A new mammalian tree of life has been created by a pioneering new study led by scientists from the Texas A&M School of Veterinary Medicine and Biomedical Sciences. It provides a definitive answer to the long-standing question of the evolutionary timeline of mammals throughout the last 100 million years.
The research, published in Science, was conducted as part of the Zoonomia Project. This is a global consortium of scientists working to understand the evolutionary history of the human genome within the context of mammalian evolutionary history by analyzing the largest mammalian genomic dataset ever assembled.
The team, led by Dr. William J. Murphy, a professor in the Department of Veterinary Integrative Biosciences, and Dr. Nicole Foley, an associate research scientist in Murphy’s lab, focused on the field of phylogeny, which examines the evolutionary relationships and diversification of living and extinct organisms.
“The central argument is about whether placental mammals (mammals that develop within placentas) diverged before or after the Cretaceous-Paleogene (or K-Pg) extinction event that wiped out the non-avian dinosaurs,” said Foley.
To create the new mammalian tree of life, the researchers performed new types of analyses made possible by the massive scope of the Zoonomia Project, which allowed them to determine when and where mammals diversified and evolved in relation to the K-Pg mass extinction.
Collaborating with researchers at the University of California, Davis; University of California, Riverside; and the American Museum of Natural History, the team concluded that mammals began diversifying before the K-Pg extinction due to continental drifting. This caused the Earth’s land masses to drift apart and come back together over millions of years.
Another pulse of diversification occurred immediately after the extinction event, when mammals had more room, resources, and stability, leading to the rich diversity of mammal lineages we see today.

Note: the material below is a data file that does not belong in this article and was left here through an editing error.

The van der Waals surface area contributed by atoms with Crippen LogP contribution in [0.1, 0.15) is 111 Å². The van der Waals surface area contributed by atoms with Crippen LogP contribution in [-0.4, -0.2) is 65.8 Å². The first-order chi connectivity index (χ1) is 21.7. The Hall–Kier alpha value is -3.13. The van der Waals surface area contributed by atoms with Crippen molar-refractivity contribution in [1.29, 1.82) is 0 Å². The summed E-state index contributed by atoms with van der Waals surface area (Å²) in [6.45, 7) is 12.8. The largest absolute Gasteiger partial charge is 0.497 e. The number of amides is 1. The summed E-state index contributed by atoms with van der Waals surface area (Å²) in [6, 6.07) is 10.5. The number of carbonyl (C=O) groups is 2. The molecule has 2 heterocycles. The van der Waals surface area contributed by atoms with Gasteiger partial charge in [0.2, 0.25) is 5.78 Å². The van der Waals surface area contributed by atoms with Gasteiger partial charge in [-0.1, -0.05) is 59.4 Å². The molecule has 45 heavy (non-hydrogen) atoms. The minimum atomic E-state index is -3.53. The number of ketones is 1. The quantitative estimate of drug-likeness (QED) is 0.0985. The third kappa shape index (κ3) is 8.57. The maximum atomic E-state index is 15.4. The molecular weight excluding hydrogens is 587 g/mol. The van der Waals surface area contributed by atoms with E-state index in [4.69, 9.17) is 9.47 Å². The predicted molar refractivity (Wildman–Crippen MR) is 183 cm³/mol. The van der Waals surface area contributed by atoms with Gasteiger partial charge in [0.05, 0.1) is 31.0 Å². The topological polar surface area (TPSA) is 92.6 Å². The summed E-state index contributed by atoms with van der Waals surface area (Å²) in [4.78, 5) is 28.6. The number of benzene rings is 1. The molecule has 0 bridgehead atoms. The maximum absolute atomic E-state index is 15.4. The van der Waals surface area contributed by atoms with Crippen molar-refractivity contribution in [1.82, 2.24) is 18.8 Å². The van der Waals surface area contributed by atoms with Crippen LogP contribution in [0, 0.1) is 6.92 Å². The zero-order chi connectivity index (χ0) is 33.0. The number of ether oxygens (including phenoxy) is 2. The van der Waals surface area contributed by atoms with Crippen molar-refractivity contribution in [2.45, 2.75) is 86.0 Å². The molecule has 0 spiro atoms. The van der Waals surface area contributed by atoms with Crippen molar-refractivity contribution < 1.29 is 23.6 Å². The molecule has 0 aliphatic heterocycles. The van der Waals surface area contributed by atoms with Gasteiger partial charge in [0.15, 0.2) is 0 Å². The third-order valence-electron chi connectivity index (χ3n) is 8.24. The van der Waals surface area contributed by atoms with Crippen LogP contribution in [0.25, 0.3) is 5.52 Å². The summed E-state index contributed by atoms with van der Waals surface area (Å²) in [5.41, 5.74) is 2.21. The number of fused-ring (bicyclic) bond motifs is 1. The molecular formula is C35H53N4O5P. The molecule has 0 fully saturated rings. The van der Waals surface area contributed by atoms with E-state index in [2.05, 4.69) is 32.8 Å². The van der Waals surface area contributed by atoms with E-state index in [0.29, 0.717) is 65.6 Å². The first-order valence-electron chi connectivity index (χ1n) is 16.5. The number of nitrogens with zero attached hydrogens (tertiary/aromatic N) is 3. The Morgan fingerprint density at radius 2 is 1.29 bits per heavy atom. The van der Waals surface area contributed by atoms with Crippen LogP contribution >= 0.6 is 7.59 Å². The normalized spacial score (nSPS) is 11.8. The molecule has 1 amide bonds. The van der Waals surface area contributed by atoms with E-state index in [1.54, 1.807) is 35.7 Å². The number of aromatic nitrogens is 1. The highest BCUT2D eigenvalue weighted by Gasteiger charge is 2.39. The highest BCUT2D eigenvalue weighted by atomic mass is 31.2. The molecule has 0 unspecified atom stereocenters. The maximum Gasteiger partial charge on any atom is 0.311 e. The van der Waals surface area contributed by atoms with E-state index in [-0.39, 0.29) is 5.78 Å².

The research conducted by Murphy and Foley, which was funded by the National Science Foundation, is part of the larger Zoonomia Project led by Elinor Karlsson and Kerstin Lindblad-Toh, of the Broad Institute.
The project also compares mammal genomes to understand the basis of remarkable phenotypes – the expression of certain genes such as brown vs. blue eyes – and the origins of disease.
Foley elaborated on the diversity among placental mammals, stating, “Mammals today represent enormous evolutionary diversity — from the whizzing flight of the tiny bumblebee bat to the languid glide of the enormous Blue Whale as it swims through Earth’s vast oceans. Multiple species have evolved to echolocate, some produce venom, while others have evolved cancer resistance and viral tolerance.”
She went on to explain that examining shared differences and similarities across mammalian species at a genetic level can help researchers determine the parts of the genome that are critical to regulating the expression of genes.
Murphy emphasized the significance of Foley’s resolved phylogeny of mammals for the goals of the Zoonomia Project. It seeks to harness the power of comparative genomics as a tool for human medicine and biodiversity conservation.
“The Zoonomia Project is really impactful because it’s the first analysis to align 241 diverse mammalian genomes at one time and use that information to better understand the human genome,” he said. “The major impetus for putting together this big data set was to be able to compare all of these genomes to the human genome and then determine which parts of the human genome have changed over the course of mammalian evolutionary history.”
The ability to determine which parts of genes can be manipulated without causing harm to their function is crucial for human medicine. This is another big benefit of the new mammalian tree of life.
A recent study published in Science Translational Medicine, led by Texas A&M geneticist Dr. Scott Dindot, utilized the comparative genomics approach to develop a molecular therapy for Angelman syndrome, a rare and devastating neurogenetic disorder caused by the loss of function of the maternal UBE3A gene in the brain.
This breakthrough was made possible by the groundwork laid by Dr. William J. Murphy and Dr. Nicole Foley’s research on mammalian genomes as part of the Zoonomia Project.